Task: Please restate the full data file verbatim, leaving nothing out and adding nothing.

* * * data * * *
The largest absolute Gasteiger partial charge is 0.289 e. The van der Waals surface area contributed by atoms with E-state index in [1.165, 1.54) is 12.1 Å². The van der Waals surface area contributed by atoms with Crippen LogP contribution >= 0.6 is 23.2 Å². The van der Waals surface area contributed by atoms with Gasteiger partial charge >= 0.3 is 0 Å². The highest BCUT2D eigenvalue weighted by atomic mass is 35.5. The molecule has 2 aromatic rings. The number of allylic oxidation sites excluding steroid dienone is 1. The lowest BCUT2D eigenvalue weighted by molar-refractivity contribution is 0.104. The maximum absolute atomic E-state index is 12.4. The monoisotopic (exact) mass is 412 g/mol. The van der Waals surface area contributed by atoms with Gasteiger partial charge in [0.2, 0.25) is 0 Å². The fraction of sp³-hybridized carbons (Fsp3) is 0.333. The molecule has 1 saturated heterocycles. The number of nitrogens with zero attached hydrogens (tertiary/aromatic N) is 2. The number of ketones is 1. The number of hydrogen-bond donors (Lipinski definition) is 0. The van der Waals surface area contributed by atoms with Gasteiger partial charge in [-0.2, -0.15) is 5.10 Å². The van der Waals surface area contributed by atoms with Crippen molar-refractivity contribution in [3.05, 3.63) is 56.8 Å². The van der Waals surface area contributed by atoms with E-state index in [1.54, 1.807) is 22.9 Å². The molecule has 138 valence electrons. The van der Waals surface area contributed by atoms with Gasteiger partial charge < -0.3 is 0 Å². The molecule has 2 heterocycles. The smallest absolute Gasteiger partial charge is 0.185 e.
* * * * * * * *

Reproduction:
The largest absolute Gasteiger partial charge is 0.289 e. The van der Waals surface area contributed by atoms with E-state index in [1.165, 1.54) is 12.1 Å². The van der Waals surface area contributed by atoms with Crippen LogP contribution >= 0.6 is 23.2 Å². The van der Waals surface area contributed by atoms with Gasteiger partial charge >= 0.3 is 0 Å². The highest BCUT2D eigenvalue weighted by atomic mass is 35.5. The molecule has 2 aromatic rings. The number of allylic oxidation sites excluding steroid dienone is 1. The lowest BCUT2D eigenvalue weighted by molar-refractivity contribution is 0.104. The maximum absolute atomic E-state index is 12.4. The monoisotopic (exact) mass is 412 g/mol. The van der Waals surface area contributed by atoms with Gasteiger partial charge in [0.2, 0.25) is 0 Å². The fraction of sp³-hybridized carbons (Fsp3) is 0.333. The molecule has 1 saturated heterocycles. The number of nitrogens with zero attached hydrogens (tertiary/aromatic N) is 2. The number of ketones is 1. The number of hydrogen-bond donors (Lipinski definition) is 0. The van der Waals surface area contributed by atoms with Gasteiger partial charge in [-0.2, -0.15) is 5.10 Å². The van der Waals surface area contributed by atoms with Crippen molar-refractivity contribution in [3.05, 3.63) is 56.8 Å². The van der Waals surface area contributed by atoms with E-state index in [1.54, 1.807) is 22.9 Å². The molecule has 138 valence electrons. The van der Waals surface area contributed by atoms with Gasteiger partial charge < -0.3 is 0 Å². The molecule has 2 heterocycles. The smallest absolute Gasteiger partial charge is 0.185 e.